Many organisations feel unprepared for today’s General Data Protection Regulation (GDPR) deadline, various polls suggest, but experts are reassuring HR professionals that they still have time to put measures in place.
A recent report by Crowd Research Partners found that 60 per cent of businesses affected by the GDPR felt they were unable to get everything prepared for today.
Meanwhile, a study released earlier this month by IBM revealed that only a third (36 per cent) of more than 1,500 business leaders surveyed believed they would be fully compliant by today, although 84 per cent thought being able to prove they complied with the GDPR would differentiate their company, and 76 per cent felt the regulations would build trust between them and their customers.
A report by the Ponemon Institute, which was published last month and examined more than 1,000 companies in the US and European Union, found that two in five (40 per cent) thought they would not be entirely compliant until after 25 May, while a further 8 per cent said they did not know when they would be compliant.
“Ideally, HR professionals should have revisited their data protection practices detailed in employment contracts, staff handbooks and company policies, and ensured that the business is GDPR-ready and compliant,” Keely Rushmore, senior associate at SA Law, told People Management. “However, it’s not too late and taking the right steps now is essential to avoid more confusion and, at worst, a hefty fine.”
In particular, Rushmore recommended that HR professionals who haven’t already audited their employee data do so now and delete any information they deem no longer necessary.
"Most HR professionals and businesses feel unprepared, so don’t feel you are worrying alone,” added Mel Stancliffe, partner in the employment team at Irwin Mitchell. “The new law is a substantial change from the way businesses store and use data and we all have to up our game”
Stancliffe also suggested that HR professionals speak with others in their organisation, particularly the IT department, to formulate an action plan should there be a breach, noting: “It won’t happen overnight, but being able to demonstrate a willingness and plan, even if the processes follows, is better than no start at all.”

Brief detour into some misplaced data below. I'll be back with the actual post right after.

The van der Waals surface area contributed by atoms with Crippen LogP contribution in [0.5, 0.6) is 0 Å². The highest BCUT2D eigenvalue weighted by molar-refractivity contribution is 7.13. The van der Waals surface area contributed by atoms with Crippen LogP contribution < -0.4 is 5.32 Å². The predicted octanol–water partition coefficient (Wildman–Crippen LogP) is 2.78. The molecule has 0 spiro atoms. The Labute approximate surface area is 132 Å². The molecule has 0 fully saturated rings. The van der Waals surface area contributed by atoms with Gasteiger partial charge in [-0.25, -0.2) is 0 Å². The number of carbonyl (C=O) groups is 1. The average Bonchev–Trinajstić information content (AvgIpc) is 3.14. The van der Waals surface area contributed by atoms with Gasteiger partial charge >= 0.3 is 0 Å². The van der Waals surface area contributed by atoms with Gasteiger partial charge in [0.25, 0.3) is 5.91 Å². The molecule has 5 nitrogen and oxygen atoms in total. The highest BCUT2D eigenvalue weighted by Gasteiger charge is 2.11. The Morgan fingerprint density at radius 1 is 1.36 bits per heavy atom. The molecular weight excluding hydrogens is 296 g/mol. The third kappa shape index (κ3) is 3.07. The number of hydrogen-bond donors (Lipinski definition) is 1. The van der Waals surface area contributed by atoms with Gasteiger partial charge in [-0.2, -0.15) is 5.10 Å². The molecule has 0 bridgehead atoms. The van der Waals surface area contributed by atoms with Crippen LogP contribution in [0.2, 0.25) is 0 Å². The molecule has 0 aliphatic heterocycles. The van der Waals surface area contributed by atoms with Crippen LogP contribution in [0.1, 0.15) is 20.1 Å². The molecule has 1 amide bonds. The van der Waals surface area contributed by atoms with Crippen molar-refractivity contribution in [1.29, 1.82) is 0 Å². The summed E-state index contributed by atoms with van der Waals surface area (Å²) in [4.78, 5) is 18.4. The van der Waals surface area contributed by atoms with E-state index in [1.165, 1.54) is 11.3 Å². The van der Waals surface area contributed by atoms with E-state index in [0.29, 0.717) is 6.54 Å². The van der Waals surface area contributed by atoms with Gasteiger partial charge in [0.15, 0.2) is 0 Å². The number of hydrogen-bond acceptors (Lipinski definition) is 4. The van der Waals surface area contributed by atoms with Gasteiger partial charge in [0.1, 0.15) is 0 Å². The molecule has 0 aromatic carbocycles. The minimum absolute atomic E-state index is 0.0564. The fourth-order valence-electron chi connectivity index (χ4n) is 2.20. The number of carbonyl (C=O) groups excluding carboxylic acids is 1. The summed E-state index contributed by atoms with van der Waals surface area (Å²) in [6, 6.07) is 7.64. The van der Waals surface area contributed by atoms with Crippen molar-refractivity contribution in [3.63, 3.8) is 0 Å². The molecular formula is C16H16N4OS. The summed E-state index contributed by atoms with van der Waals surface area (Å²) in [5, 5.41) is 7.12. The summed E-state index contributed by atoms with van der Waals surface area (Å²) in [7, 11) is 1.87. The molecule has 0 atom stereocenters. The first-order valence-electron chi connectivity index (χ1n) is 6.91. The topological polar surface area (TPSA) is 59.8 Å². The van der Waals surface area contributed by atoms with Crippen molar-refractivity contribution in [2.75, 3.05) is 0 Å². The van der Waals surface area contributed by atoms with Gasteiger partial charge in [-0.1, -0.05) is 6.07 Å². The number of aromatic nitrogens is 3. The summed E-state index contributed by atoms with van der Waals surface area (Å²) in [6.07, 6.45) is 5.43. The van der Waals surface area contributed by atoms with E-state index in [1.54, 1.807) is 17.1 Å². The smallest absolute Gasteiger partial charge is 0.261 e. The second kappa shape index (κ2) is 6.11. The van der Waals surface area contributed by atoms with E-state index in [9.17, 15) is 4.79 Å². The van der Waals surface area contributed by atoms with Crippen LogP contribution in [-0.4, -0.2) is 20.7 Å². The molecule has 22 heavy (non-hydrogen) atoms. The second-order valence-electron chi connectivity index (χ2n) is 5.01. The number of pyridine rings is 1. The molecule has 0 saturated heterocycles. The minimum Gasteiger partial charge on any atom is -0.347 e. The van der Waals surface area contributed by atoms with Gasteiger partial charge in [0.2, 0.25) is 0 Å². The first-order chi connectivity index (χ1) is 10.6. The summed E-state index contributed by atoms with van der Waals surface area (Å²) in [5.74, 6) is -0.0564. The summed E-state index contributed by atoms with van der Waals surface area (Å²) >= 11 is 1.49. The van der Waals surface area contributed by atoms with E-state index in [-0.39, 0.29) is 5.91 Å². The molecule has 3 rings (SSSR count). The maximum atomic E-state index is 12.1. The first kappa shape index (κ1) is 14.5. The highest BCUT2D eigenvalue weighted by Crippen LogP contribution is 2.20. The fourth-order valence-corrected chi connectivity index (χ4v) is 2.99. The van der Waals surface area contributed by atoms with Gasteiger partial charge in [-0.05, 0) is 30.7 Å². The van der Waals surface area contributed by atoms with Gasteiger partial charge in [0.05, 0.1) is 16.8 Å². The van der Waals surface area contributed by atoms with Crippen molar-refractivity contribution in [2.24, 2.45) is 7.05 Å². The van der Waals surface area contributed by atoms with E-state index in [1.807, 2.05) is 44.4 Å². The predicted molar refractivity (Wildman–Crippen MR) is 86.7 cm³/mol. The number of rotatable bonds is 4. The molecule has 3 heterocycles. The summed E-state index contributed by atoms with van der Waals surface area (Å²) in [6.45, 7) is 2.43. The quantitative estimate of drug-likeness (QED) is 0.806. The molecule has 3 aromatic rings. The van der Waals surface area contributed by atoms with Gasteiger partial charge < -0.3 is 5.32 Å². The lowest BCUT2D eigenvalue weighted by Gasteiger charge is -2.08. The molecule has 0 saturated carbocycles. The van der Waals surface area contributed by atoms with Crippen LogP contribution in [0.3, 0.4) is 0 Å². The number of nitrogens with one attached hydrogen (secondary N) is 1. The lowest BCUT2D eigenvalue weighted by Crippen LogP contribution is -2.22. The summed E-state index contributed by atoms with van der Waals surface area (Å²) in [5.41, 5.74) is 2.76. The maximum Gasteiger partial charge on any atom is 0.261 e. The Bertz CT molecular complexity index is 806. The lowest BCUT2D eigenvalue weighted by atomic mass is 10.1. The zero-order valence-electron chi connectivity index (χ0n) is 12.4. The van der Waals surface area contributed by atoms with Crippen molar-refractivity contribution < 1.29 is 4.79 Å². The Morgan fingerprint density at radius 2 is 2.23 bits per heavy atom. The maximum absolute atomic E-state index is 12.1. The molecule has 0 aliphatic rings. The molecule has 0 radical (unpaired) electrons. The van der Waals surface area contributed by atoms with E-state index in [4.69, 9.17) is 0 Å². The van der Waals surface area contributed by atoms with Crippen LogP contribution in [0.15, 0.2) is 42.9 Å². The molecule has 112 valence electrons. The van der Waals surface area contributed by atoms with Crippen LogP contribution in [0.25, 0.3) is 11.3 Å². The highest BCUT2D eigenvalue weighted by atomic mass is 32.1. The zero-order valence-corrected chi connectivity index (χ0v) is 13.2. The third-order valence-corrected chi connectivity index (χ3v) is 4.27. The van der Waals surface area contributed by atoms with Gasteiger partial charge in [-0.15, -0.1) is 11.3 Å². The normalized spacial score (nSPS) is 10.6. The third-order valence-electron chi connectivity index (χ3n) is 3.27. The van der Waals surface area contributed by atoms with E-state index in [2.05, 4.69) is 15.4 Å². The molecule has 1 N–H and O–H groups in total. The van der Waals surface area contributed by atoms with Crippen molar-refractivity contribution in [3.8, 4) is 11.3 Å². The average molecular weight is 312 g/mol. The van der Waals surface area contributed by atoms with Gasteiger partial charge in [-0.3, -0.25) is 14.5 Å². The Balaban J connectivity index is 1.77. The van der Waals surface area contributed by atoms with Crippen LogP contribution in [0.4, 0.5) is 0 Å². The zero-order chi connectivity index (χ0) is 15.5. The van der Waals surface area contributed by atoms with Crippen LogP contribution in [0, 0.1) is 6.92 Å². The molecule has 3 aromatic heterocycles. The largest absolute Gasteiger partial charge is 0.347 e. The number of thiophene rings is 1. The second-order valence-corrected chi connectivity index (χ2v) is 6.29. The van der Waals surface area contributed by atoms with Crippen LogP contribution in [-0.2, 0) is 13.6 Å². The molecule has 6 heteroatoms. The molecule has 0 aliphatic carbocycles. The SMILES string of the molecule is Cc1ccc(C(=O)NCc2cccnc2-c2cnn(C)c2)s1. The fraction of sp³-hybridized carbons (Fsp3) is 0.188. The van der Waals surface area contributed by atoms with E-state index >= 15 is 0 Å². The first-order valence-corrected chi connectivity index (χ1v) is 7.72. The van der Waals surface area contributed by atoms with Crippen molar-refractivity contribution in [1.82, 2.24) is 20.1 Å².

Meanwhile, Charles Cotton, performance and reward adviser at the CIPD, said: “For HR departments that don’t think their organisation will be ready, HR needs to do analysis of what’s lacking and create an action plan to rectify it. Even in organisations that are ready for the GDPR, HR needs to monitor that staff are still aware of what’s required through regular reviews and the employee development process.”
The regulators appear to grasp the vast amount of work organisations are having to undertake. Information commissioner Elizabeth Denham blogged earlier this week that she was aware that the work towards complying would extend long past Friday.
“It’s an evolutionary process for organisations – no business, industry sector or technology stands still,” she wrote. “Organisations must continue to identify and address emerging privacy and security risks in the weeks, months and years beyond 2018.”
Earlier this month, a survey by Reuters revealed that some regulators might be unprepared themselves, with 17 of the 24 authorities responding noting that they either lacked adequate funding or powers to properly enforce the new law.
The GDPR revamps existing data laws in several ways, including requiring consent to process data to be given more explicitly, shortening the reporting period for data breaches to 72 hours and tightening the rules around subject access requests. It will impact on the way businesses handle data related to recruitment activities, and the information they store relating to employees.
The GDPR also creates a fine of 4 per cent of global annual turnover or €20m – whichever is greater – for those who fall foul of the law.
But, despite the barrage of emails flooding into inboxes, a survey of 2,000 UK adults from the 21 to 23 May by Top10VPN found that almost half (44 per cent) had not heard of the GDPR.